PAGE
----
Center of Excellence for Deployment-Related Lung Disease
Since 2001, more than 3 million United States military personnel and contractors have deployed to Iraq, Afghanistan and other sites in Southwest Asia. In-theatre exposure to open-air burn pits, sandstorms, combat dust, diesel exhaust, and other workplace hazards may place deployers at risk for disabling respiratory symptoms and lung diseases.
Pictured: Richard Meehan, MD, co-director of the Center of Excellence for Deployment-Related Lung Disease, tests for heavy metals in the air at Al Asad Air Base in Iraq.
The Center for Deployment-Related Lung Disease at National Jewish Health in Denver, Colorado, is focused on the diagnosis and treatment of active military personnel, veterans, and contractors with lung conditions related to their mission. We also conduct research to understand the causes of deployment-related lung disease, identify new and better diagnostic tools, develop better treatment, and look for ways to prevent these disabling diseases.
The PACT Act
In 2022, mass media coverage raised awareness about the PACT Act, or The Promise to Address Comprehensive Toxics Act of 2022. The legislation expanded health care and benefits for veterans by recognizing that toxins encountered while deployed can lead to health problems. “This was based, in part, on our medical and scientific research at National Jewish Health,” said Cecile Rose, MD, MPH,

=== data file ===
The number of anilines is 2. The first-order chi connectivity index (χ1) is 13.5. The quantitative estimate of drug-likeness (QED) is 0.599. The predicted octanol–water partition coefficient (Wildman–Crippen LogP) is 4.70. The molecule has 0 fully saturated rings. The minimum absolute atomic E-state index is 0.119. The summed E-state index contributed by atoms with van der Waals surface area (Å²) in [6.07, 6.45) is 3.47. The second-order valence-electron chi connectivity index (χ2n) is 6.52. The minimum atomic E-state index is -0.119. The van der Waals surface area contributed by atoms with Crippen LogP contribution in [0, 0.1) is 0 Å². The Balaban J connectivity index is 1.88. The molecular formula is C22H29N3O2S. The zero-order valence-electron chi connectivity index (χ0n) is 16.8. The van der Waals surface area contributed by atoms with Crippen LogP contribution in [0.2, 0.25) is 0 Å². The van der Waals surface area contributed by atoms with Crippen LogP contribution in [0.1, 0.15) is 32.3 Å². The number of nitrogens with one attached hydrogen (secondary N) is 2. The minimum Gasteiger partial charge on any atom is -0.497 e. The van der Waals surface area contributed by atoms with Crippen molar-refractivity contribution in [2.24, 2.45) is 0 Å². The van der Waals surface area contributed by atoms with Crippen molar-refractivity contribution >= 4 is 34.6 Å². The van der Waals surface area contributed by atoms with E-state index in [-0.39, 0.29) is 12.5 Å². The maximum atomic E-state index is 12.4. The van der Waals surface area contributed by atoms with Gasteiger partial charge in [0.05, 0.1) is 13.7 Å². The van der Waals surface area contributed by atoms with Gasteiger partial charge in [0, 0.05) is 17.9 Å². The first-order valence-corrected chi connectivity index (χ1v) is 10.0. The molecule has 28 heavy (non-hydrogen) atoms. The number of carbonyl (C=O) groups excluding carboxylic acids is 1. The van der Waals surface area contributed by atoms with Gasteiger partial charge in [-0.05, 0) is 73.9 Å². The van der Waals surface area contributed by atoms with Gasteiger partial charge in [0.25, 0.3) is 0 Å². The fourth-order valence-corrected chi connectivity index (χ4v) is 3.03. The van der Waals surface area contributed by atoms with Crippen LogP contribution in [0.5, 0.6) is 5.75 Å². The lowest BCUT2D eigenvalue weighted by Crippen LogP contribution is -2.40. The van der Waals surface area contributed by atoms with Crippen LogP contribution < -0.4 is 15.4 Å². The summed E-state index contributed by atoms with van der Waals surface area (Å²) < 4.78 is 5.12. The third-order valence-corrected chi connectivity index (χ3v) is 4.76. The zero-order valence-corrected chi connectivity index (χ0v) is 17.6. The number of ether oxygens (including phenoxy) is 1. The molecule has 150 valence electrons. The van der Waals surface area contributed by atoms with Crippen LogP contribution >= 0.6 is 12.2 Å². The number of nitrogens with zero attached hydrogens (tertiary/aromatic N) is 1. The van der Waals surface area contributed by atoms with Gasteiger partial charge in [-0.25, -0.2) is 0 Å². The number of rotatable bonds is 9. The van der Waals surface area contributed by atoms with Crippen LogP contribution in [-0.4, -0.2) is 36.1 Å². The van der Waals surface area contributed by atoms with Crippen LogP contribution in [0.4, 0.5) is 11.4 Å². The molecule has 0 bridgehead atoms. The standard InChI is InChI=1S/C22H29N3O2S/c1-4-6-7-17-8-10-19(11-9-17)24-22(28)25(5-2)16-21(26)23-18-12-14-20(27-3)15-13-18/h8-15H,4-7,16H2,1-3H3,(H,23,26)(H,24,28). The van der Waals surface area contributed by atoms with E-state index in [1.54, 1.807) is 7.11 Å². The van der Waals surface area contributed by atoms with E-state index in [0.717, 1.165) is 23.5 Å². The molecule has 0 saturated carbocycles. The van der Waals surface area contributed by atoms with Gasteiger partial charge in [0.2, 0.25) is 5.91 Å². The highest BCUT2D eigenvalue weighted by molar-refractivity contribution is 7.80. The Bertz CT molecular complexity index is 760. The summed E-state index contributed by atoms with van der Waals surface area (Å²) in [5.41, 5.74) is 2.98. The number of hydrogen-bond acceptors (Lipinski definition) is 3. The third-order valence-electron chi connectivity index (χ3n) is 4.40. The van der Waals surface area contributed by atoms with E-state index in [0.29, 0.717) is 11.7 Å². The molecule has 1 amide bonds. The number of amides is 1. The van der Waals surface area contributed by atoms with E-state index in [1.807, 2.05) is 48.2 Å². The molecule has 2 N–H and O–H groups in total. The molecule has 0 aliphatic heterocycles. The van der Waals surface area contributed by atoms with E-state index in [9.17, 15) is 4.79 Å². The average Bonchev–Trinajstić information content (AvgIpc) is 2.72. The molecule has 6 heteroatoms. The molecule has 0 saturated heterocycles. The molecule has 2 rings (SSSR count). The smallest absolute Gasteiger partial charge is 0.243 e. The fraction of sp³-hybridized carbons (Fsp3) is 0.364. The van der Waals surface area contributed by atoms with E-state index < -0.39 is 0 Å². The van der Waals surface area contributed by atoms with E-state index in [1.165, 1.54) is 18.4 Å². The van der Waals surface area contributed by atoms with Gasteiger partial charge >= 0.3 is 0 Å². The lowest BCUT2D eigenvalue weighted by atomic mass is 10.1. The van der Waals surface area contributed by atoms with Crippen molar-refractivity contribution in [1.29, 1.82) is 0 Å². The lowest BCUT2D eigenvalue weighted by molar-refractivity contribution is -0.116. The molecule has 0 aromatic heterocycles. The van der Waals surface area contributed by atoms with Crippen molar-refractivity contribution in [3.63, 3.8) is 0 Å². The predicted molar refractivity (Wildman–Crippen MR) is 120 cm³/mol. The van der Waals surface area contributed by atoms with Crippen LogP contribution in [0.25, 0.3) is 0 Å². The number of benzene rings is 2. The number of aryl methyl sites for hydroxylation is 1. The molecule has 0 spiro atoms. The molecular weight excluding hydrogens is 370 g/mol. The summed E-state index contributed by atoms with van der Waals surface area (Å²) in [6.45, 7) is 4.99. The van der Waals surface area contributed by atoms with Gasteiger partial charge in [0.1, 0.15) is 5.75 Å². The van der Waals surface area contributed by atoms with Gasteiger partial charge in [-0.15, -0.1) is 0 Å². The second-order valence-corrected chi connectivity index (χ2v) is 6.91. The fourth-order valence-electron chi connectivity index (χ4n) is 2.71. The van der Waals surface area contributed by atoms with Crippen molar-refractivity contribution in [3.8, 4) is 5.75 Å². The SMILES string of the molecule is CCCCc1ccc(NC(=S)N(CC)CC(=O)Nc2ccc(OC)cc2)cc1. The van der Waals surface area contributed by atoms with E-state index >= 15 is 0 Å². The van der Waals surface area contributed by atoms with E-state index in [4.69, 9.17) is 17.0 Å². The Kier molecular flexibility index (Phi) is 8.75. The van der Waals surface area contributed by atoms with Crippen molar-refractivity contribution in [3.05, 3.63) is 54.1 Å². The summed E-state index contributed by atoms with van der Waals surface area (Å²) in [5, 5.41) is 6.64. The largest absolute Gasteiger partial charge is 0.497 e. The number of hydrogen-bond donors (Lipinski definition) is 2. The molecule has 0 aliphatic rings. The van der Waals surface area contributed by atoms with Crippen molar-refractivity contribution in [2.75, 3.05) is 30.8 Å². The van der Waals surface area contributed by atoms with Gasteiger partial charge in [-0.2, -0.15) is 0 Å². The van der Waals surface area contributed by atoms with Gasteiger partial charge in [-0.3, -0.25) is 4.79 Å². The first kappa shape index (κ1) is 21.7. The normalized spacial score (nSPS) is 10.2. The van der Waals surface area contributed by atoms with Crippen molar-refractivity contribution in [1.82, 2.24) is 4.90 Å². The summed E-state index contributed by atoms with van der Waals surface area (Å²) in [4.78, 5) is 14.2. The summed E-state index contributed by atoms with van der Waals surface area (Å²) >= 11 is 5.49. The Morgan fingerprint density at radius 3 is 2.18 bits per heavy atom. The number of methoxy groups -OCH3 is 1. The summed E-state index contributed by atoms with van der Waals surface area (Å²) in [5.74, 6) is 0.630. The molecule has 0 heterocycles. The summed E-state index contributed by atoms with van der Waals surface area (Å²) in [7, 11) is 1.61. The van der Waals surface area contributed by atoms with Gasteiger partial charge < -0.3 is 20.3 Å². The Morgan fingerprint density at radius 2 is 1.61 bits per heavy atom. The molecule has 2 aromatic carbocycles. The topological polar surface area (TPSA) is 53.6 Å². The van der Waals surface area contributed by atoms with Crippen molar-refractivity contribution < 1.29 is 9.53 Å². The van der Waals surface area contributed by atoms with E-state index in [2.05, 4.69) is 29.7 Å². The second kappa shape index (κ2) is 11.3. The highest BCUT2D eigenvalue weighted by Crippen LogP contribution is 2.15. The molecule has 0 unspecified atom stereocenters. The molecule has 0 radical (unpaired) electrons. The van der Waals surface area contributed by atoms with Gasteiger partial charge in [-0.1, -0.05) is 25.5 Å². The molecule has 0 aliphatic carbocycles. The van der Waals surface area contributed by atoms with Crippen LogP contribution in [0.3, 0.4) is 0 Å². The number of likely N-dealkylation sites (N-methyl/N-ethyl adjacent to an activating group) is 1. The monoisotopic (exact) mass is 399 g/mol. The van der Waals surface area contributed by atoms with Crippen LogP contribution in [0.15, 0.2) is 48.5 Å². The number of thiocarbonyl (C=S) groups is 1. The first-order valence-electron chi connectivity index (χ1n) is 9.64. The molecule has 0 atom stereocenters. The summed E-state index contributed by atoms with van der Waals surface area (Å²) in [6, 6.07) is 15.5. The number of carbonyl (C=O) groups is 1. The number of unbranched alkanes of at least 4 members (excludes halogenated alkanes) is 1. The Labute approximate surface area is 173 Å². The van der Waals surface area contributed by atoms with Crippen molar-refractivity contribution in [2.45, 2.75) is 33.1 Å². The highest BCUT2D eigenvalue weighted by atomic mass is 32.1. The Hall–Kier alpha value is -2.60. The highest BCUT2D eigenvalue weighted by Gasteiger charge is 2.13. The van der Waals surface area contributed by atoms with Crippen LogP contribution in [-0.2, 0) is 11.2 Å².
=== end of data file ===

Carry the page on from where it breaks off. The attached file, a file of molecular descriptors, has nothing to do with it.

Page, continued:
director of the Center of Excellence on Deployment-Related Lung Disease.
Air Force veteran John Sepulveda said, “It is a game changer. Service members will no longer have to jump through hoops to get the care and benefits they need. Those of us who have been permanently disabled can medically retire from the military, keep our health care and receive some retirement income. For me, it means I don’t have to fear that my family will lose our house when my salary from my civilian job is docked because my lung disease requires more sick time than is provided.”